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Bored to Death

…and that may not be such a bad thing for fans.

The premise of a blue collar white man driven to prostitution by the recession, perhaps not surprisingly to most, doesn’t seem to write itself like it used to in 2009 when Hung first premiered. Without speculating too much on how or when the shark was jumped by Ray Drecker (played by Thomas Jane) and his sizable penis, it has long been common wisdom that the show wasn’t ‘as good as it’s first season,’ the season with all the hype and promise and emphatic conversations with friends about what they’re missing out on. The season before dick jokes became stale. The season when a teacher as a whore sounded as fresh and entertaining as a housewife as a drug dealer, except not really.

First season hype has doomed each one of these failed HBO experiments. Bored to Death received rave reviews from the sort of critics and friends alike that make a series more unapproachable than attractive. The merit of Jason Schwartzman, Ted Danson, and Zach Galifianakis going on detective adventures throughout New York City is undeniable. The praise the show received early in its run seems to assume that there were actually people who would attempt to deny it; as if there were those that enjoyed these three guys’ style of comedy, were liberally educated, NPR listeners with Rushmore on their Netflix queues, but for some reason were on the fence about Bored to Death. The series simply wasn’t built to manufacture new viewers – the American education system and cultural polarization wouldn’t allow it. But if not for the unwieldy hype, the series may have been able to keep its unique sort of ratings points.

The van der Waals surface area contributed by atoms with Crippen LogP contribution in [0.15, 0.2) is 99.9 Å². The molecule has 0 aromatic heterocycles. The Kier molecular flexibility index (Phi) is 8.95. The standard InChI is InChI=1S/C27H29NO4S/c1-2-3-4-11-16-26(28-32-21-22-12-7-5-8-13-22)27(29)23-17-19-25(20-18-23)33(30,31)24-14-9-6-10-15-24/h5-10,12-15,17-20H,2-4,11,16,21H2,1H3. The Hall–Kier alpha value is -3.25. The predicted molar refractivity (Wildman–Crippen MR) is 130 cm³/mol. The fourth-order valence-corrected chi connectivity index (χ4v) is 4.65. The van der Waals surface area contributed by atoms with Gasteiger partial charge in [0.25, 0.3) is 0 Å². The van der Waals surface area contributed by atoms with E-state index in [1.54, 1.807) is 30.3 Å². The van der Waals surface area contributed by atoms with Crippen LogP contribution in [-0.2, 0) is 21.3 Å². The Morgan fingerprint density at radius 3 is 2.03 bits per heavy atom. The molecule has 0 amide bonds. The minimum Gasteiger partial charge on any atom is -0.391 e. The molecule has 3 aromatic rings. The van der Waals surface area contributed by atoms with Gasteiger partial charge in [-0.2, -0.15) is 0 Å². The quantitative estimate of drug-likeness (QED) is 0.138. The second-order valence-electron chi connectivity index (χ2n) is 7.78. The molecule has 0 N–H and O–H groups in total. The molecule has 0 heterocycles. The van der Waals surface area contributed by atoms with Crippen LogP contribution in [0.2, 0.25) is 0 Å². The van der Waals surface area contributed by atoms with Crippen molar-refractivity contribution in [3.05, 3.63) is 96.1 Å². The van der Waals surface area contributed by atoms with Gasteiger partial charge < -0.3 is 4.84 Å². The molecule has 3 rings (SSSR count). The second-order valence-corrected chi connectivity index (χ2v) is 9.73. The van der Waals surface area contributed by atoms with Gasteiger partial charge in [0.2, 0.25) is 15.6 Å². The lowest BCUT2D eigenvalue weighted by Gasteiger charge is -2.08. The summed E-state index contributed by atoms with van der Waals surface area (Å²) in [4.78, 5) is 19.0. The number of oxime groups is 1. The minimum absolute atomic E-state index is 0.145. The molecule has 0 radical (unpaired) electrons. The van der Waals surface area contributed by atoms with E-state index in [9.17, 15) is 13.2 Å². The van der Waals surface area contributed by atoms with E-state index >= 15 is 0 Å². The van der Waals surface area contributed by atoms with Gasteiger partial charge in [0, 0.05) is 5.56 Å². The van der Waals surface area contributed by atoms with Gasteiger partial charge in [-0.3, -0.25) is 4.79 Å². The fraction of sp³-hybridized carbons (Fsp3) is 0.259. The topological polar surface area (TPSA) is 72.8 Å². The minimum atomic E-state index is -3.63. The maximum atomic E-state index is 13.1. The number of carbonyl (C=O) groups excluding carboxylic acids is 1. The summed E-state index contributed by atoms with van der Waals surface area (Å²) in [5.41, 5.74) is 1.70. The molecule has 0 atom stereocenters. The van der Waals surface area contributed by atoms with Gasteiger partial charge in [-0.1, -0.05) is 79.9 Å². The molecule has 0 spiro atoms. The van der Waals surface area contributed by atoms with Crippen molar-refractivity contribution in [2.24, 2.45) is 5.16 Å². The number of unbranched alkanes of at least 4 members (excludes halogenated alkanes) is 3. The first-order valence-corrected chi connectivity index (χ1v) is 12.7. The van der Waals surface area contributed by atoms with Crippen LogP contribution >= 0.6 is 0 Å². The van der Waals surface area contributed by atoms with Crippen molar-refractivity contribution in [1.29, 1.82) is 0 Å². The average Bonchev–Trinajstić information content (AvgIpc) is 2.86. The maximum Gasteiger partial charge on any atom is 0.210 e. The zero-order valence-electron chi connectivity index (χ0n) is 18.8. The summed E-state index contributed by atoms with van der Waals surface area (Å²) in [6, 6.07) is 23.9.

How to Make it in America relied on a younger more easily herded demo to thrive on the network. The buzz around this show often contained the words “new Entourage.” But that was more of a design goal than an accurate assessment. Then there was the “hipster” claim, and it became clear that the show was chasing ghosts, and would forever be too many steps behind its own constructed visage. (HBO decided it’d take more than a year to air the second season of a show reimagining the  young people’s New York of last decade.)

The reason the cancellation of these shows may prove to be beneficial for their fans is simple: They get to keep the hype. Cancellation in 2012 isn’t cancellation as we’ve known in the past. These shows aren’t actually going anywhere. Three seasons of both Bored to Death and Hung and two seasons of How to Make it in America, can still provide their respective fans with a fluid and cohesive encapsulation of what they enjoyed (or thought they enjoyed), without any significant adjustments or alterations that often make a long-running show seem unfamiliar towards the end. Each show can even be scrutinized with the questions of what could’ve and should’ve been, never yielding the answers that would undoubtedly ruin the magic. Everyone now gets to digest the shows at their own pace, without ratings based-hype, but rather gravitating towards the shows that are consistent with their character. (Maybe put Bored to Death on your cue behind Twin Peaks. Maybe find a Hung torrent one bored summer.) Television is yours to keep now. So when a show with just one joke, merely the allure of familiar faces, simply a momentarily trendy look to flaunt, gets the axe, don’t worry. There’s nothing wrong with any of those things. And you still get to hold on tightly to them.

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